Cite as 2019 Ark. 305
SUPREME COURT OF ARKANSAS
ROBINSON NURSING AND REHABILITATION CENTER, LLC, d/b/a ROBINSON NURSING AND REHABILITATION CENTER; CENTRAL ARKANSAS NURSING CENTERS, INC.; NURSING CONSULTANTS, INC.; and MICHAEL MORTON
ANDREW PHILLIPS, AS PERSONAL REPRESENTATIVE OF THE ESTATE OF DOROTHY PHILLIPS, and on behalf of the wrongful death beneficiaries of dorothy phillips; and on behalf of themselves and all OTHERS similarly situated
Opinion Delivered: October 31, 2019
APPEAL FROM THE PULASKI
COUNTY CIRCUIT COURT
HONORABLE TIMOTHY davis FOX, JUDGE
AFFIRMED IN PART; REVERSED AND REMANDED IN PART.
COURTNEY RAE HUDSON, Associate Justice
In this interlocutory appeal, appellants Robinson Nursing and Rehabilitation Center, LLC, d/b/a Robinson Nursing and Rehabilitation Center; Central Arkansas Nursing Centers, Inc.; Nursing Consultants, Inc.; and Michael Morton (collectively “Robinson”) appeal from the Pulaski County Circuit Court’s order denying motions to compel arbitration of a class-action complaint filed by appellees Andrew Phillips, as personal representative of the estate of Dorothy Phillips, and others (collectively “Phillips”). For reversal, Robinson argues that the circuit court erred in refusing to enforce valid arbitration agreements. We affirm in part and reverse and remand in part.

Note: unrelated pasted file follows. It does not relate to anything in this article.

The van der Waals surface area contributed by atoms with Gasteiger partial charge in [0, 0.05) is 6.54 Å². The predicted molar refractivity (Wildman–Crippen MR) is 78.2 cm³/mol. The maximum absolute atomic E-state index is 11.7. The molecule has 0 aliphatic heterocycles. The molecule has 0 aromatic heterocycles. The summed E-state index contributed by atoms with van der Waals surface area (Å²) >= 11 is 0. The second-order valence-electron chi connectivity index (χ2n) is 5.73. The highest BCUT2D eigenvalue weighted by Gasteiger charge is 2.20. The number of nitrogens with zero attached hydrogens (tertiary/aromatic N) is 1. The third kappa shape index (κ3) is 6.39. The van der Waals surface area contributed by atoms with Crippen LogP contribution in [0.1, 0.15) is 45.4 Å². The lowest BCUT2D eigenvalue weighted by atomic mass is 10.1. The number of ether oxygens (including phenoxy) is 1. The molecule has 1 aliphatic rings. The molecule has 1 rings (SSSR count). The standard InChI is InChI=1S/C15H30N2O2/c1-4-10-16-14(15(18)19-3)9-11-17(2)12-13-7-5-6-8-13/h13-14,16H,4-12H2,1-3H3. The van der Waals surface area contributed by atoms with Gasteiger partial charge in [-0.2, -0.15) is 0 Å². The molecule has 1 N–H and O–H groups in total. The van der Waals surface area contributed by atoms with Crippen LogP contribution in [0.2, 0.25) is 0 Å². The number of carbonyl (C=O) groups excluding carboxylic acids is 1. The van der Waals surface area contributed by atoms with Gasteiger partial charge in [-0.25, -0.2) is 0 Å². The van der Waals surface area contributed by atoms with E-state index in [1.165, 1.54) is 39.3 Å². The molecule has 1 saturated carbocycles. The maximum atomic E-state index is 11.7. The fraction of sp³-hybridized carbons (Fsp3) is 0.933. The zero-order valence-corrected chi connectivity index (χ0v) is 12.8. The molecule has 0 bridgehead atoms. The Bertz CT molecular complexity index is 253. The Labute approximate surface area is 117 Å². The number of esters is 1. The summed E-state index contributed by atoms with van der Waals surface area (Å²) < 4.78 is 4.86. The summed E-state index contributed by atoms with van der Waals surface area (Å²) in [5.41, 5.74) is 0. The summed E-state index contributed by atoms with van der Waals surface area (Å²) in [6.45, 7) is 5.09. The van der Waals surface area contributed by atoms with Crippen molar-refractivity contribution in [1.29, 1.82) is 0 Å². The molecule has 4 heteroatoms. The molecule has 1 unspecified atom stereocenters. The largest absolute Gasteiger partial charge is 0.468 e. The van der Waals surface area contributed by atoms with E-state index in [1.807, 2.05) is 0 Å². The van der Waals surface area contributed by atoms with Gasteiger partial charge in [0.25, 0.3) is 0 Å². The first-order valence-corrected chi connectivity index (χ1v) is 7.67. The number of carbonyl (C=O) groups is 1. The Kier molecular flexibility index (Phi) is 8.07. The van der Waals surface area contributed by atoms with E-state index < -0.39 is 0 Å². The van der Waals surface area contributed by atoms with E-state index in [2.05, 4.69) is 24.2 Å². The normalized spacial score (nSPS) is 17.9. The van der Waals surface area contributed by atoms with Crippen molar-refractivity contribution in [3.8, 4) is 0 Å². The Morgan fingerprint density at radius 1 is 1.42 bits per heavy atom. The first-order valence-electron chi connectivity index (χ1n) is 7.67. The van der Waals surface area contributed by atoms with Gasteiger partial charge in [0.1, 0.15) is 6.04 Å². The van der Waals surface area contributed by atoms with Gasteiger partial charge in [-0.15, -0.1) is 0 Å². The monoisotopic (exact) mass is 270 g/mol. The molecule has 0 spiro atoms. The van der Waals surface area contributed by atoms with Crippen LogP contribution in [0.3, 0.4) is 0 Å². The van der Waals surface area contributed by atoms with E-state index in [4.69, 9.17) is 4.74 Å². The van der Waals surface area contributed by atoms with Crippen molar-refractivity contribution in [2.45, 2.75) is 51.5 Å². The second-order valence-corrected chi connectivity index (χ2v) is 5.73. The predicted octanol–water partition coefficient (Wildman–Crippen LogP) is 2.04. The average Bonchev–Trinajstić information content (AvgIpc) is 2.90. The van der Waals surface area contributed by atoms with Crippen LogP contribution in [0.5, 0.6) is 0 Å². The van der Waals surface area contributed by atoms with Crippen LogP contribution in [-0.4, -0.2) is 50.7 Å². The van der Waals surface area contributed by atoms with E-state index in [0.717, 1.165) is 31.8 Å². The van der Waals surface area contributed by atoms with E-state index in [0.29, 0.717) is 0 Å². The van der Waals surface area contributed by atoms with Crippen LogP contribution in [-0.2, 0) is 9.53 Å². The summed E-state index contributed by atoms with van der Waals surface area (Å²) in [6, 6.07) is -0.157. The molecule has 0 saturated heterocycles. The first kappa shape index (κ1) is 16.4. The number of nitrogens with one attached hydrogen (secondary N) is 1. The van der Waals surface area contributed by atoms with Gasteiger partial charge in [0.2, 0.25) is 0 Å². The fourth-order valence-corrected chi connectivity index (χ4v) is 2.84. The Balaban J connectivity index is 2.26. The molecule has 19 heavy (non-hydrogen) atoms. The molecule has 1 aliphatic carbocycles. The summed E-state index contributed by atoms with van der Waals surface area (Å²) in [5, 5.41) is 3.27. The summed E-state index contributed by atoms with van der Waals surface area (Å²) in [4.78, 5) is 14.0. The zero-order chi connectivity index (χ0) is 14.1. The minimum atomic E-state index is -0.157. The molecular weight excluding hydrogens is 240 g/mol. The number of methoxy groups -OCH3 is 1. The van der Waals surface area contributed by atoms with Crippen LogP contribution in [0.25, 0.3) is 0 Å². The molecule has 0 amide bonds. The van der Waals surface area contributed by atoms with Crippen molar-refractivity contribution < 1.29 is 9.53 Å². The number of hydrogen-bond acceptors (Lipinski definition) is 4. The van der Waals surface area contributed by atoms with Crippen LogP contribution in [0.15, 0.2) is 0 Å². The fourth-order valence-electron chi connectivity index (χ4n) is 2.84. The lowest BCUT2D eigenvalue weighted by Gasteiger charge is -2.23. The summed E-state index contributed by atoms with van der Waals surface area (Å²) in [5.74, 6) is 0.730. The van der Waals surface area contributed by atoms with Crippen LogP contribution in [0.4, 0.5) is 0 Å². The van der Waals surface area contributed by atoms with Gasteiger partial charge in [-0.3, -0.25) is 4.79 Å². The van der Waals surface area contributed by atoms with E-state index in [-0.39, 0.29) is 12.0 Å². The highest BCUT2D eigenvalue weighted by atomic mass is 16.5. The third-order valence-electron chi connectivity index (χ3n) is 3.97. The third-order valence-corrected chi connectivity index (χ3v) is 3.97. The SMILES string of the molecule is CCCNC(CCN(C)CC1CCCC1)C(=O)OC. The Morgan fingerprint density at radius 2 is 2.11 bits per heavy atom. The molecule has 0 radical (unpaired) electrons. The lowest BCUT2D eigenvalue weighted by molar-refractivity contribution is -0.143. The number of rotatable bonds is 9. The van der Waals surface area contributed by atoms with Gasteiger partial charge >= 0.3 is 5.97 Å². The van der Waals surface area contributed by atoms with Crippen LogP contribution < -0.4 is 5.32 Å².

On September 4, 2015, Phillips filed a first amended class-action complaint against Robinson alleging claims that Robinson had breached its admissions and provider agreements, violated the Arkansas Deceptive Trade Practices Act (“ADTPA”), committed negligence and civil conspiracy, and been unjustly enriched. He sought compensatory, economic, and punitive damages, as well as attorney’s fees, interest, and costs. Phillips filed an amended motion for class certification on September 10, 2015, requesting that a class be certified of all residents and estates of residents who resided at Robinson from June 11, 2010, to the present.
On September 24, 2015, Robinson filed an answer to the complaint in which it denied the allegations and asserted, among other defenses, that the claims of putative class members were barred from being litigated in a court of law by virtue of arbitration agreements. Robinson also filed a response to the motion for class certification.